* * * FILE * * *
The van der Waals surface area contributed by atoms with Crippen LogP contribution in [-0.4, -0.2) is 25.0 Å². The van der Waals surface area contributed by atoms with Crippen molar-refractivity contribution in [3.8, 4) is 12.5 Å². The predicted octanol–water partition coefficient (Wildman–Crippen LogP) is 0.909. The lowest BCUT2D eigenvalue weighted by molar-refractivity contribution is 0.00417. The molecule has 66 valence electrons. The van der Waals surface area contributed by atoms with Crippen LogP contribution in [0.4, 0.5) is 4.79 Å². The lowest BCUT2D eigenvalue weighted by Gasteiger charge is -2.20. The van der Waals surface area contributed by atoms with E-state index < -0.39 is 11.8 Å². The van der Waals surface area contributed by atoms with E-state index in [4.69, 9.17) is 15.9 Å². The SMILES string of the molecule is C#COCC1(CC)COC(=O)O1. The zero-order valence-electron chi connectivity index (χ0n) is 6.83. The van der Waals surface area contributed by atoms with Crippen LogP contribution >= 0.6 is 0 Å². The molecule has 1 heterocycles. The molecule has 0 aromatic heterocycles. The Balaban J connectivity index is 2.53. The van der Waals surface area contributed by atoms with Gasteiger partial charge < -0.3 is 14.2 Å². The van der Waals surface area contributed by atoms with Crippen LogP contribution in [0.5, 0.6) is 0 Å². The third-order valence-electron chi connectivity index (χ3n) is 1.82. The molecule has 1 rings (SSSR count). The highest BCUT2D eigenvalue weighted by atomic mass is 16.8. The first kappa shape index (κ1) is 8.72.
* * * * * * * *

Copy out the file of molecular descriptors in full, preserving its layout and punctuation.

The van der Waals surface area contributed by atoms with Crippen LogP contribution in [-0.4, -0.2) is 25.0 Å². The van der Waals surface area contributed by atoms with Crippen molar-refractivity contribution in [3.8, 4) is 12.5 Å². The predicted octanol–water partition coefficient (Wildman–Crippen LogP) is 0.909. The lowest BCUT2D eigenvalue weighted by molar-refractivity contribution is 0.00417. The molecule has 66 valence electrons. The van der Waals surface area contributed by atoms with Crippen LogP contribution in [0.4, 0.5) is 4.79 Å². The lowest BCUT2D eigenvalue weighted by Gasteiger charge is -2.20. The van der Waals surface area contributed by atoms with E-state index < -0.39 is 11.8 Å². The van der Waals surface area contributed by atoms with E-state index in [4.69, 9.17) is 15.9 Å². The SMILES string of the molecule is C#COCC1(CC)COC(=O)O1. The zero-order valence-electron chi connectivity index (χ0n) is 6.83. The van der Waals surface area contributed by atoms with Crippen LogP contribution >= 0.6 is 0 Å². The molecule has 1 heterocycles. The molecule has 0 aromatic heterocycles. The Balaban J connectivity index is 2.53. The van der Waals surface area contributed by atoms with Gasteiger partial charge < -0.3 is 14.2 Å². The van der Waals surface area contributed by atoms with Crippen LogP contribution in [0.5, 0.6) is 0 Å². The third-order valence-electron chi connectivity index (χ3n) is 1.82. The molecule has 1 rings (SSSR count). The highest BCUT2D eigenvalue weighted by atomic mass is 16.8. The first kappa shape index (κ1) is 8.72.